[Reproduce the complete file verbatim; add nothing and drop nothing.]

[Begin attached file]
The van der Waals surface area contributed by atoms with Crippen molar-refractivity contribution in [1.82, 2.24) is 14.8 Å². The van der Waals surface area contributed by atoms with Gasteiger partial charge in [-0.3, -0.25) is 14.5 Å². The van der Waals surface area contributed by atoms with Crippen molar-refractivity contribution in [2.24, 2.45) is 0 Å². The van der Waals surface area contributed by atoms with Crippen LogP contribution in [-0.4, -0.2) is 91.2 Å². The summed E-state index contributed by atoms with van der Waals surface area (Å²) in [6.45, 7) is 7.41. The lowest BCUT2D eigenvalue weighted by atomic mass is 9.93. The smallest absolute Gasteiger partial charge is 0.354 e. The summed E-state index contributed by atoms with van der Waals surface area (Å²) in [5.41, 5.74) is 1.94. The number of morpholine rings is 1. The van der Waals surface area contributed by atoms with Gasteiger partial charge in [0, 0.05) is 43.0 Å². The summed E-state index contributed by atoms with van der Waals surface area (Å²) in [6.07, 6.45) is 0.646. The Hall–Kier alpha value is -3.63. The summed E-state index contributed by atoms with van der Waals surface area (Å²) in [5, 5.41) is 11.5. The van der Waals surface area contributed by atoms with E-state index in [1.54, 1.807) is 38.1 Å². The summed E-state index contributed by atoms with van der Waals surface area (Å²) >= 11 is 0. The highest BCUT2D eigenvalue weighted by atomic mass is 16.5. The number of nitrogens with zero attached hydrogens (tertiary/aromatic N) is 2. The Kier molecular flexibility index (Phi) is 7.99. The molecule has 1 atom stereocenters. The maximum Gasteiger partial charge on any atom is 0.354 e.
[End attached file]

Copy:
The van der Waals surface area contributed by atoms with Crippen molar-refractivity contribution in [1.82, 2.24) is 14.8 Å². The van der Waals surface area contributed by atoms with Gasteiger partial charge in [-0.3, -0.25) is 14.5 Å². The van der Waals surface area contributed by atoms with Crippen molar-refractivity contribution in [2.24, 2.45) is 0 Å². The van der Waals surface area contributed by atoms with Crippen LogP contribution in [-0.4, -0.2) is 91.2 Å². The summed E-state index contributed by atoms with van der Waals surface area (Å²) in [6.45, 7) is 7.41. The lowest BCUT2D eigenvalue weighted by atomic mass is 9.93. The smallest absolute Gasteiger partial charge is 0.354 e. The summed E-state index contributed by atoms with van der Waals surface area (Å²) in [5.41, 5.74) is 1.94. The number of morpholine rings is 1. The van der Waals surface area contributed by atoms with Gasteiger partial charge in [0, 0.05) is 43.0 Å². The summed E-state index contributed by atoms with van der Waals surface area (Å²) in [6.07, 6.45) is 0.646. The Hall–Kier alpha value is -3.63. The summed E-state index contributed by atoms with van der Waals surface area (Å²) in [5, 5.41) is 11.5. The van der Waals surface area contributed by atoms with E-state index in [1.54, 1.807) is 38.1 Å². The summed E-state index contributed by atoms with van der Waals surface area (Å²) >= 11 is 0. The highest BCUT2D eigenvalue weighted by atomic mass is 16.5. The number of nitrogens with zero attached hydrogens (tertiary/aromatic N) is 2. The Kier molecular flexibility index (Phi) is 7.99. The molecule has 1 atom stereocenters. The maximum Gasteiger partial charge on any atom is 0.354 e.